How do we evaluate the strategic use of collaboration platforms?

The earthHey smart people, especially my KM and collaboration peeps, I need your help!

I’ve been trolling around to find examples of monitoring and assessment rubrics to evaluate how well a collaboration platform is actually working. In other words, are the intended strategic activities and goals fulfilled? Are people using it for unintended purposes? What are the adoption and use patterns? How do you assess the need for tweaks, changed or deleted functionality?

I can find piles of white papers and reports on how to pick a platform in terms of vendors and features. Vendors seem to produce them in droves. I certainly can fall back on the Digital Habitats materials in that area as well.

But come on, why are there few things that help us understand if our existing platforms and tool configurations are or are not working?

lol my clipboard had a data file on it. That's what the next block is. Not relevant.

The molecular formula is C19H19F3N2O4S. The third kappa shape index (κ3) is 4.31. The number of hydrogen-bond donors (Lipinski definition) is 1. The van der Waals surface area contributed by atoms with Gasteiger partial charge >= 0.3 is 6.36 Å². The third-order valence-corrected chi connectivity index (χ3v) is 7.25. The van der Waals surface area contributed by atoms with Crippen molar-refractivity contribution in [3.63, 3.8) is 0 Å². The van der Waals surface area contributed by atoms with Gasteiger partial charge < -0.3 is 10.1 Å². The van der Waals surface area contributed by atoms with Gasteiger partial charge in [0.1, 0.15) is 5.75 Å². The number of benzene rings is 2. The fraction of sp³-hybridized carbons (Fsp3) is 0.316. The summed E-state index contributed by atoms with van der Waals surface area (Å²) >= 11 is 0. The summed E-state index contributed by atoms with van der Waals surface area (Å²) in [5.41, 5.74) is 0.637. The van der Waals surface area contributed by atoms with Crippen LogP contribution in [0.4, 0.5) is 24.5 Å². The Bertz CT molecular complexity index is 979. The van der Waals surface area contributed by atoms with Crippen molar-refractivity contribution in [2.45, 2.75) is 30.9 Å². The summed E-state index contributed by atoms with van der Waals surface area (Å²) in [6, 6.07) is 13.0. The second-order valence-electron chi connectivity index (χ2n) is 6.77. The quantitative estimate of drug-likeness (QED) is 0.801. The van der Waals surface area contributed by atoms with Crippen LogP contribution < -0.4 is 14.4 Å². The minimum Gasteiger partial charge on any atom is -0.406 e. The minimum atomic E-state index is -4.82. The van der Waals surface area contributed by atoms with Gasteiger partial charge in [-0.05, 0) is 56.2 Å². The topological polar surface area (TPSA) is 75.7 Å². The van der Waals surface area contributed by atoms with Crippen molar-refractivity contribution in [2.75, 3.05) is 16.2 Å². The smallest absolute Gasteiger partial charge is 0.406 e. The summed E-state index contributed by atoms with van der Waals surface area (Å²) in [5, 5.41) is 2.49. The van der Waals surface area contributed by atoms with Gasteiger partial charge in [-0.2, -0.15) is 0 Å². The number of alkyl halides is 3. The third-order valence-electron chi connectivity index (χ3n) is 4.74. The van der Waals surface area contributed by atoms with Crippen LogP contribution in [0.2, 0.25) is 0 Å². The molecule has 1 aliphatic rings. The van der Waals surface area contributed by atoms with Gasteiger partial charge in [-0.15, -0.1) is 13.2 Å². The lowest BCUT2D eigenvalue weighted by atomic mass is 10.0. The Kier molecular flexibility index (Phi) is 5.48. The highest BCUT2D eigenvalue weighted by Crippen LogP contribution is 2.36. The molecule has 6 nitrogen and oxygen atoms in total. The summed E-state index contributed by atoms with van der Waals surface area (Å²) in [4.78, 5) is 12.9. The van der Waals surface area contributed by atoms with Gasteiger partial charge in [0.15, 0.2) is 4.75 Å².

Here are some of my burning questions. Pointers and answers DEEPLY appreciated. And if you are super passionate about this, ask me directly about the action research some of us are embarking upon (nancyw at fullcirc dot com)!

  • How do you do evaluate the strategic use of your collaboration platform(s) and tools in your organization?
  • What indicators are you looking for? (There can be a lot, so my assumption is we are looking for ones that really get to the strategic sweet spot)
  • Does the assessment need to be totally context specific, or are there shared patterns for similar organizations or domains?
  • How often do you do it?
  • How do we involve users in assessments?
  • How have the results prompted changes (or not and if not, why not)?